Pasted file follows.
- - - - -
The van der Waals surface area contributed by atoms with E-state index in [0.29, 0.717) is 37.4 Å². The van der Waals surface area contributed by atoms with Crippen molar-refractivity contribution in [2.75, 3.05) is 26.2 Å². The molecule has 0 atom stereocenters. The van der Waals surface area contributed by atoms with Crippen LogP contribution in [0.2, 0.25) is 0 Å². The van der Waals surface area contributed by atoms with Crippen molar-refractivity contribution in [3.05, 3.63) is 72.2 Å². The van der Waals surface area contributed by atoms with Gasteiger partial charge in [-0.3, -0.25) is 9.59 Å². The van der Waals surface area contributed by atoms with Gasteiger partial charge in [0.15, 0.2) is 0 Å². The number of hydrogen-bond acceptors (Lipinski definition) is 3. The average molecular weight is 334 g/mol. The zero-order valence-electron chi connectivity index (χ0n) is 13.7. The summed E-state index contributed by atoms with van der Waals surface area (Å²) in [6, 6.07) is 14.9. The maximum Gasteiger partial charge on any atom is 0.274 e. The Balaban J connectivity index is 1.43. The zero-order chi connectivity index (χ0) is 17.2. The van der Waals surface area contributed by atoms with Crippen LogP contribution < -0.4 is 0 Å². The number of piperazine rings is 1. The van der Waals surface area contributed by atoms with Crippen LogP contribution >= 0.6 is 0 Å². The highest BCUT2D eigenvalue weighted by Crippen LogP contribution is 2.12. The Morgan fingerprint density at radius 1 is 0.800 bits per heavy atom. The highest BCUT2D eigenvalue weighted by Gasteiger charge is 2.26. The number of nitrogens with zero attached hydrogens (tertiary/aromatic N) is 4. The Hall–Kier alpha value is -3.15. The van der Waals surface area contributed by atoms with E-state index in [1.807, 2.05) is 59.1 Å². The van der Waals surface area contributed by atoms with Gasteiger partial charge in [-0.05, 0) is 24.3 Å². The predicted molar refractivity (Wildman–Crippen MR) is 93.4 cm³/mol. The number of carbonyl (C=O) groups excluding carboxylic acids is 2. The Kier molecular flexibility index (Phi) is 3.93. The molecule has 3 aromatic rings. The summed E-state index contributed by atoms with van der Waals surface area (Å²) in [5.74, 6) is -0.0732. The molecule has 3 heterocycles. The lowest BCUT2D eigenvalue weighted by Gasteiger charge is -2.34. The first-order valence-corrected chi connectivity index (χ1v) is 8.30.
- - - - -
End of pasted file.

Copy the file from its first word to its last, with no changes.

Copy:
The van der Waals surface area contributed by atoms with E-state index in [0.29, 0.717) is 37.4 Å². The van der Waals surface area contributed by atoms with Crippen molar-refractivity contribution in [2.75, 3.05) is 26.2 Å². The molecule has 0 atom stereocenters. The van der Waals surface area contributed by atoms with Crippen LogP contribution in [0.2, 0.25) is 0 Å². The van der Waals surface area contributed by atoms with Crippen molar-refractivity contribution in [3.05, 3.63) is 72.2 Å². The van der Waals surface area contributed by atoms with Gasteiger partial charge in [-0.3, -0.25) is 9.59 Å². The van der Waals surface area contributed by atoms with Gasteiger partial charge in [0.15, 0.2) is 0 Å². The number of hydrogen-bond acceptors (Lipinski definition) is 3. The average molecular weight is 334 g/mol. The zero-order valence-electron chi connectivity index (χ0n) is 13.7. The summed E-state index contributed by atoms with van der Waals surface area (Å²) in [6, 6.07) is 14.9. The maximum Gasteiger partial charge on any atom is 0.274 e. The Balaban J connectivity index is 1.43. The zero-order chi connectivity index (χ0) is 17.2. The van der Waals surface area contributed by atoms with Crippen LogP contribution < -0.4 is 0 Å². The number of piperazine rings is 1. The van der Waals surface area contributed by atoms with Crippen LogP contribution >= 0.6 is 0 Å². The highest BCUT2D eigenvalue weighted by Crippen LogP contribution is 2.12. The Morgan fingerprint density at radius 1 is 0.800 bits per heavy atom. The highest BCUT2D eigenvalue weighted by Gasteiger charge is 2.26. The number of nitrogens with zero attached hydrogens (tertiary/aromatic N) is 4. The Hall–Kier alpha value is -3.15. The van der Waals surface area contributed by atoms with E-state index in [1.807, 2.05) is 59.1 Å². The van der Waals surface area contributed by atoms with Gasteiger partial charge in [-0.05, 0) is 24.3 Å². The predicted molar refractivity (Wildman–Crippen MR) is 93.4 cm³/mol. The number of carbonyl (C=O) groups excluding carboxylic acids is 2. The Kier molecular flexibility index (Phi) is 3.93. The molecule has 3 aromatic rings. The summed E-state index contributed by atoms with van der Waals surface area (Å²) in [5.74, 6) is -0.0732. The molecule has 3 heterocycles. The lowest BCUT2D eigenvalue weighted by Gasteiger charge is -2.34. The first-order valence-corrected chi connectivity index (χ1v) is 8.30.